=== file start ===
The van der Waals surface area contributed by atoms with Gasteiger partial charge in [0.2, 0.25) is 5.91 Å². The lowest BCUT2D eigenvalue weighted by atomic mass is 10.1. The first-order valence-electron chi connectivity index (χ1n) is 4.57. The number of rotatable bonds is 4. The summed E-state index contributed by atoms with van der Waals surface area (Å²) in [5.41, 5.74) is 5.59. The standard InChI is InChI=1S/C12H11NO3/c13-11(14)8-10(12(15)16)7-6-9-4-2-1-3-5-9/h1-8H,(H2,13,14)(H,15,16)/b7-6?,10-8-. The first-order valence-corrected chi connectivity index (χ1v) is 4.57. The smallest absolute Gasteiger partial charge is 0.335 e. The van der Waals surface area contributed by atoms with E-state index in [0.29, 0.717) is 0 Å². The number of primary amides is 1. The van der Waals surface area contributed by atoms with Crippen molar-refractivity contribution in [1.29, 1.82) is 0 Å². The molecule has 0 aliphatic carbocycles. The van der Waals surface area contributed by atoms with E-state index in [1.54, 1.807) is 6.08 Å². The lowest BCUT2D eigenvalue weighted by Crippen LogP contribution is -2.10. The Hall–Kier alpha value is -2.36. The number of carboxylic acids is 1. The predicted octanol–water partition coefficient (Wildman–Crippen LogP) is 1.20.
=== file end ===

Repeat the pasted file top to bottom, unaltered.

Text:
The van der Waals surface area contributed by atoms with Gasteiger partial charge in [0.2, 0.25) is 5.91 Å². The lowest BCUT2D eigenvalue weighted by atomic mass is 10.1. The first-order valence-electron chi connectivity index (χ1n) is 4.57. The number of rotatable bonds is 4. The summed E-state index contributed by atoms with van der Waals surface area (Å²) in [5.41, 5.74) is 5.59. The standard InChI is InChI=1S/C12H11NO3/c13-11(14)8-10(12(15)16)7-6-9-4-2-1-3-5-9/h1-8H,(H2,13,14)(H,15,16)/b7-6?,10-8-. The first-order valence-corrected chi connectivity index (χ1v) is 4.57. The smallest absolute Gasteiger partial charge is 0.335 e. The van der Waals surface area contributed by atoms with E-state index in [0.29, 0.717) is 0 Å². The number of primary amides is 1. The van der Waals surface area contributed by atoms with Crippen molar-refractivity contribution in [1.29, 1.82) is 0 Å². The molecule has 0 aliphatic carbocycles. The van der Waals surface area contributed by atoms with E-state index in [1.54, 1.807) is 6.08 Å². The lowest BCUT2D eigenvalue weighted by Crippen LogP contribution is -2.10. The Hall–Kier alpha value is -2.36. The number of carboxylic acids is 1. The predicted octanol–water partition coefficient (Wildman–Crippen LogP) is 1.20.